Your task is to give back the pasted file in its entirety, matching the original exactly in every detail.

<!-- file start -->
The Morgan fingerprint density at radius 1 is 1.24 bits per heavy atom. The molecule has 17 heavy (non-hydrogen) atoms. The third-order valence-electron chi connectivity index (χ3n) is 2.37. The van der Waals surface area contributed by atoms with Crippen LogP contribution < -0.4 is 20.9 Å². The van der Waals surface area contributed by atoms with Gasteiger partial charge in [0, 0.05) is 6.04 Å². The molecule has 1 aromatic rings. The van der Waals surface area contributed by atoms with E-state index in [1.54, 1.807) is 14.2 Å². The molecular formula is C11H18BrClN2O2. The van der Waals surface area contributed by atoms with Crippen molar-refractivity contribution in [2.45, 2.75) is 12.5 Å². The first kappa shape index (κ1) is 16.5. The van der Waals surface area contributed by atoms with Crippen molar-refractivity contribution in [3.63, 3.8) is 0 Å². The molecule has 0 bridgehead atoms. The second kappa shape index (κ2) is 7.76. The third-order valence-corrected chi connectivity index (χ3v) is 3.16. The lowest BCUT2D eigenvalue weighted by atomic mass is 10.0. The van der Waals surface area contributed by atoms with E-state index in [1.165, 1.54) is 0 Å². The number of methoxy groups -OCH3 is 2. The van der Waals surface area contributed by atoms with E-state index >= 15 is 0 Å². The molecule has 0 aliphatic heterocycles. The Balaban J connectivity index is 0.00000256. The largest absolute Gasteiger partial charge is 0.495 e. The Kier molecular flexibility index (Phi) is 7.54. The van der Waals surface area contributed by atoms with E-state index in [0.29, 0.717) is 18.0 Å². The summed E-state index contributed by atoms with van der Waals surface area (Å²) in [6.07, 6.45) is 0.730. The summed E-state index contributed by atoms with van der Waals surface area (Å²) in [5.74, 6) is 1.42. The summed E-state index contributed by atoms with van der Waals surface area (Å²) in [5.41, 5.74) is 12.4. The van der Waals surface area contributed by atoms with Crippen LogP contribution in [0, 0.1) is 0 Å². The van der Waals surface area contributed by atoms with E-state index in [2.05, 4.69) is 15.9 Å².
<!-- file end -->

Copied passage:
The Morgan fingerprint density at radius 1 is 1.24 bits per heavy atom. The molecule has 17 heavy (non-hydrogen) atoms. The third-order valence-electron chi connectivity index (χ3n) is 2.37. The van der Waals surface area contributed by atoms with Crippen LogP contribution < -0.4 is 20.9 Å². The van der Waals surface area contributed by atoms with Gasteiger partial charge in [0, 0.05) is 6.04 Å². The molecule has 1 aromatic rings. The van der Waals surface area contributed by atoms with E-state index in [1.54, 1.807) is 14.2 Å². The molecular formula is C11H18BrClN2O2. The van der Waals surface area contributed by atoms with Crippen molar-refractivity contribution in [2.45, 2.75) is 12.5 Å². The first kappa shape index (κ1) is 16.5. The van der Waals surface area contributed by atoms with Crippen molar-refractivity contribution in [3.63, 3.8) is 0 Å². The molecule has 0 bridgehead atoms. The second kappa shape index (κ2) is 7.76. The third-order valence-corrected chi connectivity index (χ3v) is 3.16. The lowest BCUT2D eigenvalue weighted by atomic mass is 10.0. The van der Waals surface area contributed by atoms with E-state index in [1.165, 1.54) is 0 Å². The number of methoxy groups -OCH3 is 2. The van der Waals surface area contributed by atoms with E-state index >= 15 is 0 Å². The molecule has 0 aliphatic heterocycles. The Balaban J connectivity index is 0.00000256. The largest absolute Gasteiger partial charge is 0.495 e. The Kier molecular flexibility index (Phi) is 7.54. The van der Waals surface area contributed by atoms with E-state index in [0.29, 0.717) is 18.0 Å². The summed E-state index contributed by atoms with van der Waals surface area (Å²) in [6.07, 6.45) is 0.730. The summed E-state index contributed by atoms with van der Waals surface area (Å²) in [5.74, 6) is 1.42. The summed E-state index contributed by atoms with van der Waals surface area (Å²) in [5.41, 5.74) is 12.4. The van der Waals surface area contributed by atoms with Crippen LogP contribution in [0, 0.1) is 0 Å². The van der Waals surface area contributed by atoms with E-state index in [2.05, 4.69) is 15.9 Å².